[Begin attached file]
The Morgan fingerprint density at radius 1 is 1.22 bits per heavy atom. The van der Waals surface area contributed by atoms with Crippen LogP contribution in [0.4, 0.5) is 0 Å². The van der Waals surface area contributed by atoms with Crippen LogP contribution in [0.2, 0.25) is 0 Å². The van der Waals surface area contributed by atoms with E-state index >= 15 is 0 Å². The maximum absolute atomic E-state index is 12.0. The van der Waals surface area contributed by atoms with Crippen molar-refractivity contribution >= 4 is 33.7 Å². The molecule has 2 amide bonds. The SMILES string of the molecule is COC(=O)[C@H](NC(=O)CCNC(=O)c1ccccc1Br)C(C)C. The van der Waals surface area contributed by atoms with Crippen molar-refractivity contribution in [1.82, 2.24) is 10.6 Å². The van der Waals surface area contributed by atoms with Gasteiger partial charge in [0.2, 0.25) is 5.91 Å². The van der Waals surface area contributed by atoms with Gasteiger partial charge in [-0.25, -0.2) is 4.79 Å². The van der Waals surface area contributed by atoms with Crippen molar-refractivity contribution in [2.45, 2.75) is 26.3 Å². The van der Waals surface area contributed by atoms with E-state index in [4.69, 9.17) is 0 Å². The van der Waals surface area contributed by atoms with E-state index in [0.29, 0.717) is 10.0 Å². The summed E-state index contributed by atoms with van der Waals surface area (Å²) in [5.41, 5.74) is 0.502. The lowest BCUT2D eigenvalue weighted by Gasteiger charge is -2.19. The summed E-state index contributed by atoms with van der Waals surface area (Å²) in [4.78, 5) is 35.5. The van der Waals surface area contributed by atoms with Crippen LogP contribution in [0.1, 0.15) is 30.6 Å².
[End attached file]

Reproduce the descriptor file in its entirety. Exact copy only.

The Morgan fingerprint density at radius 1 is 1.22 bits per heavy atom. The van der Waals surface area contributed by atoms with Crippen LogP contribution in [0.4, 0.5) is 0 Å². The van der Waals surface area contributed by atoms with Crippen LogP contribution in [0.2, 0.25) is 0 Å². The van der Waals surface area contributed by atoms with E-state index >= 15 is 0 Å². The maximum absolute atomic E-state index is 12.0. The van der Waals surface area contributed by atoms with Crippen molar-refractivity contribution >= 4 is 33.7 Å². The molecule has 2 amide bonds. The SMILES string of the molecule is COC(=O)[C@H](NC(=O)CCNC(=O)c1ccccc1Br)C(C)C. The van der Waals surface area contributed by atoms with Crippen molar-refractivity contribution in [1.82, 2.24) is 10.6 Å². The van der Waals surface area contributed by atoms with Gasteiger partial charge in [0.2, 0.25) is 5.91 Å². The van der Waals surface area contributed by atoms with Gasteiger partial charge in [-0.25, -0.2) is 4.79 Å². The van der Waals surface area contributed by atoms with Crippen molar-refractivity contribution in [2.45, 2.75) is 26.3 Å². The van der Waals surface area contributed by atoms with E-state index in [4.69, 9.17) is 0 Å². The van der Waals surface area contributed by atoms with E-state index in [0.29, 0.717) is 10.0 Å². The summed E-state index contributed by atoms with van der Waals surface area (Å²) in [5.41, 5.74) is 0.502. The lowest BCUT2D eigenvalue weighted by Gasteiger charge is -2.19. The summed E-state index contributed by atoms with van der Waals surface area (Å²) in [4.78, 5) is 35.5. The van der Waals surface area contributed by atoms with Crippen LogP contribution in [0.1, 0.15) is 30.6 Å².